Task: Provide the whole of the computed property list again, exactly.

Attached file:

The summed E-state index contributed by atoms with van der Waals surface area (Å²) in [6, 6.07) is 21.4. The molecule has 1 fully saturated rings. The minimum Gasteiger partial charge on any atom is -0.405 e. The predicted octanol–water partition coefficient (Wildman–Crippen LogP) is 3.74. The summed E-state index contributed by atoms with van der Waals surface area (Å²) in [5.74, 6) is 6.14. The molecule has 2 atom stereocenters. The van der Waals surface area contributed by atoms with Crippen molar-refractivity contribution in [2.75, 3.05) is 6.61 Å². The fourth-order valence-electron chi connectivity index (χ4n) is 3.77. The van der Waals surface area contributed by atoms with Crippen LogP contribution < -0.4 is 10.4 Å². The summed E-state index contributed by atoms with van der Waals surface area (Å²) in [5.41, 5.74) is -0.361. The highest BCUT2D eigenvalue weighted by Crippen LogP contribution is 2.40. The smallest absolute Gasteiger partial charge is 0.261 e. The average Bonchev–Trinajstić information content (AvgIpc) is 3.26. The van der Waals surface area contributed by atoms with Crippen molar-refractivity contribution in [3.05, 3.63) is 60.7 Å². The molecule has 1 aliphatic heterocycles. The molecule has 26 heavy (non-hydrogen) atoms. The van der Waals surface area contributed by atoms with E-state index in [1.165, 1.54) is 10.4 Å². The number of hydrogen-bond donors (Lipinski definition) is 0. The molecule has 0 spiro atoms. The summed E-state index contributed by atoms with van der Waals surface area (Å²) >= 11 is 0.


The summed E-state index contributed by atoms with van der Waals surface area (Å²) in [6, 6.07) is 21.4. The molecule has 1 fully saturated rings. The minimum Gasteiger partial charge on any atom is -0.405 e. The predicted octanol–water partition coefficient (Wildman–Crippen LogP) is 3.74. The summed E-state index contributed by atoms with van der Waals surface area (Å²) in [5.74, 6) is 6.14. The molecule has 2 atom stereocenters. The van der Waals surface area contributed by atoms with Crippen molar-refractivity contribution in [2.75, 3.05) is 6.61 Å². The fourth-order valence-electron chi connectivity index (χ4n) is 3.77. The van der Waals surface area contributed by atoms with Crippen LogP contribution < -0.4 is 10.4 Å². The summed E-state index contributed by atoms with van der Waals surface area (Å²) in [5.41, 5.74) is -0.361. The highest BCUT2D eigenvalue weighted by Crippen LogP contribution is 2.40. The smallest absolute Gasteiger partial charge is 0.261 e. The average Bonchev–Trinajstić information content (AvgIpc) is 3.26. The van der Waals surface area contributed by atoms with Crippen molar-refractivity contribution in [3.05, 3.63) is 60.7 Å². The molecule has 1 aliphatic heterocycles. The molecule has 26 heavy (non-hydrogen) atoms. The van der Waals surface area contributed by atoms with E-state index in [1.165, 1.54) is 10.4 Å². The number of hydrogen-bond donors (Lipinski definition) is 0. The molecule has 0 spiro atoms. The summed E-state index contributed by atoms with van der Waals surface area (Å²) >= 11 is 0.